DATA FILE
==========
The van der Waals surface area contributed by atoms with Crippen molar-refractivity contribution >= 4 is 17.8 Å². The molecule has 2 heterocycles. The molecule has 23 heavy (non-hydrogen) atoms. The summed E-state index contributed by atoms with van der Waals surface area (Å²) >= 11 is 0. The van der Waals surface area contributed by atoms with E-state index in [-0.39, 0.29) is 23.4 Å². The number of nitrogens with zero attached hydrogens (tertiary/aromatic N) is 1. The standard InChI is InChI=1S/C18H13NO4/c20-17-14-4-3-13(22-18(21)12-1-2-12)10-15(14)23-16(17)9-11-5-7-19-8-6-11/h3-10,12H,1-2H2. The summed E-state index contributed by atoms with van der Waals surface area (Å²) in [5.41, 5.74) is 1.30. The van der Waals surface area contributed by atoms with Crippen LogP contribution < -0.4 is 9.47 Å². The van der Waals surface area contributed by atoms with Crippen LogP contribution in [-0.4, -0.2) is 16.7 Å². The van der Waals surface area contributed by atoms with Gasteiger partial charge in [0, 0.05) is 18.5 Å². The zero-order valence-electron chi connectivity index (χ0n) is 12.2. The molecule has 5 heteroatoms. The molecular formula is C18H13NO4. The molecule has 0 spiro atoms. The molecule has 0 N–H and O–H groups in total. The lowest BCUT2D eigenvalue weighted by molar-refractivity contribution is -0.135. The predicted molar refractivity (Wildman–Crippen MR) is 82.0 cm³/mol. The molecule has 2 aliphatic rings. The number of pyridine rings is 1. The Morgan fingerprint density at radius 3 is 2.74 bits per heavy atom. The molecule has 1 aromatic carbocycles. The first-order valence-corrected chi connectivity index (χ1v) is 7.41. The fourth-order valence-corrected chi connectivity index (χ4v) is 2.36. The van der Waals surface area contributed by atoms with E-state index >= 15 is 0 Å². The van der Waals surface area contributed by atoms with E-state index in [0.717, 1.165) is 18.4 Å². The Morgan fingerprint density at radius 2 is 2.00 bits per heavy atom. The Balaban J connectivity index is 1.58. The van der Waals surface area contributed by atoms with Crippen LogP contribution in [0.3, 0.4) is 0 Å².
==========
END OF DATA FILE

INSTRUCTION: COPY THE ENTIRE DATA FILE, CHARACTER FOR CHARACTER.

The van der Waals surface area contributed by atoms with Crippen molar-refractivity contribution >= 4 is 17.8 Å². The molecule has 2 heterocycles. The molecule has 23 heavy (non-hydrogen) atoms. The summed E-state index contributed by atoms with van der Waals surface area (Å²) >= 11 is 0. The van der Waals surface area contributed by atoms with E-state index in [-0.39, 0.29) is 23.4 Å². The number of nitrogens with zero attached hydrogens (tertiary/aromatic N) is 1. The standard InChI is InChI=1S/C18H13NO4/c20-17-14-4-3-13(22-18(21)12-1-2-12)10-15(14)23-16(17)9-11-5-7-19-8-6-11/h3-10,12H,1-2H2. The summed E-state index contributed by atoms with van der Waals surface area (Å²) in [5.41, 5.74) is 1.30. The van der Waals surface area contributed by atoms with Crippen LogP contribution < -0.4 is 9.47 Å². The van der Waals surface area contributed by atoms with Crippen LogP contribution in [-0.4, -0.2) is 16.7 Å². The van der Waals surface area contributed by atoms with Gasteiger partial charge in [0, 0.05) is 18.5 Å². The zero-order valence-electron chi connectivity index (χ0n) is 12.2. The molecule has 5 heteroatoms. The molecular formula is C18H13NO4. The molecule has 0 spiro atoms. The molecule has 0 N–H and O–H groups in total. The lowest BCUT2D eigenvalue weighted by molar-refractivity contribution is -0.135. The predicted molar refractivity (Wildman–Crippen MR) is 82.0 cm³/mol. The molecule has 2 aliphatic rings. The number of pyridine rings is 1. The Morgan fingerprint density at radius 3 is 2.74 bits per heavy atom. The molecule has 1 aromatic carbocycles. The first-order valence-corrected chi connectivity index (χ1v) is 7.41. The fourth-order valence-corrected chi connectivity index (χ4v) is 2.36. The van der Waals surface area contributed by atoms with E-state index >= 15 is 0 Å². The van der Waals surface area contributed by atoms with E-state index in [0.717, 1.165) is 18.4 Å². The Morgan fingerprint density at radius 2 is 2.00 bits per heavy atom. The Balaban J connectivity index is 1.58. The van der Waals surface area contributed by atoms with Crippen LogP contribution in [0.3, 0.4) is 0 Å².